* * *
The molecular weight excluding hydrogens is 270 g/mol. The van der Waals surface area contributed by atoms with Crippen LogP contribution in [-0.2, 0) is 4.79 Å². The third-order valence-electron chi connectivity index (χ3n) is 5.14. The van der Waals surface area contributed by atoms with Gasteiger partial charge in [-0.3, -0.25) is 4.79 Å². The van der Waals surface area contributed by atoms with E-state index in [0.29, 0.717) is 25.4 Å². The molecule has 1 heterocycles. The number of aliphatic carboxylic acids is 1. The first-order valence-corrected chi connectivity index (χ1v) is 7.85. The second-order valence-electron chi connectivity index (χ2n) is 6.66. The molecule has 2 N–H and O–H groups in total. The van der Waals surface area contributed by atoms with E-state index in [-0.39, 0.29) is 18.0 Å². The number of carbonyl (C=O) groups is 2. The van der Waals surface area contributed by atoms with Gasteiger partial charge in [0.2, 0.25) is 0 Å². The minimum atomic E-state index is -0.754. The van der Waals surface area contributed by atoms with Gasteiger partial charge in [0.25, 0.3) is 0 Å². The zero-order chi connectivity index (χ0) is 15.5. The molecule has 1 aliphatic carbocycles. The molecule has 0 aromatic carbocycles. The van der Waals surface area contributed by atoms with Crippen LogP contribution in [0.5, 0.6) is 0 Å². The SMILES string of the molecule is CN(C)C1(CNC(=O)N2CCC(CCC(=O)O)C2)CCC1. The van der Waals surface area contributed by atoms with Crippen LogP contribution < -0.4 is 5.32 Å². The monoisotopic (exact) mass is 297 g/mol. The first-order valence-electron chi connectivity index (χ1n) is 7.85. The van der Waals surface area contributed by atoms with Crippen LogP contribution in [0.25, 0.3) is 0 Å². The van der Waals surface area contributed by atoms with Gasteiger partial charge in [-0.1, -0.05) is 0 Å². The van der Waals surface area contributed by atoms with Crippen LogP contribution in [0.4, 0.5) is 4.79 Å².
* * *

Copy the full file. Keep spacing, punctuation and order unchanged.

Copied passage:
The molecular weight excluding hydrogens is 270 g/mol. The van der Waals surface area contributed by atoms with Crippen LogP contribution in [-0.2, 0) is 4.79 Å². The third-order valence-electron chi connectivity index (χ3n) is 5.14. The van der Waals surface area contributed by atoms with Gasteiger partial charge in [-0.3, -0.25) is 4.79 Å². The van der Waals surface area contributed by atoms with E-state index in [0.29, 0.717) is 25.4 Å². The molecule has 1 heterocycles. The number of aliphatic carboxylic acids is 1. The first-order valence-corrected chi connectivity index (χ1v) is 7.85. The second-order valence-electron chi connectivity index (χ2n) is 6.66. The molecule has 2 N–H and O–H groups in total. The van der Waals surface area contributed by atoms with E-state index in [-0.39, 0.29) is 18.0 Å². The number of carbonyl (C=O) groups is 2. The van der Waals surface area contributed by atoms with Gasteiger partial charge in [0.2, 0.25) is 0 Å². The minimum atomic E-state index is -0.754. The van der Waals surface area contributed by atoms with Gasteiger partial charge in [0.25, 0.3) is 0 Å². The zero-order chi connectivity index (χ0) is 15.5. The molecule has 1 aliphatic carbocycles. The molecule has 0 aromatic carbocycles. The van der Waals surface area contributed by atoms with Crippen LogP contribution in [0.5, 0.6) is 0 Å². The SMILES string of the molecule is CN(C)C1(CNC(=O)N2CCC(CCC(=O)O)C2)CCC1. The van der Waals surface area contributed by atoms with Crippen LogP contribution < -0.4 is 5.32 Å². The monoisotopic (exact) mass is 297 g/mol. The first-order valence-electron chi connectivity index (χ1n) is 7.85. The van der Waals surface area contributed by atoms with Crippen LogP contribution in [0.25, 0.3) is 0 Å². The van der Waals surface area contributed by atoms with Gasteiger partial charge in [-0.1, -0.05) is 0 Å². The van der Waals surface area contributed by atoms with Crippen LogP contribution in [0.4, 0.5) is 4.79 Å².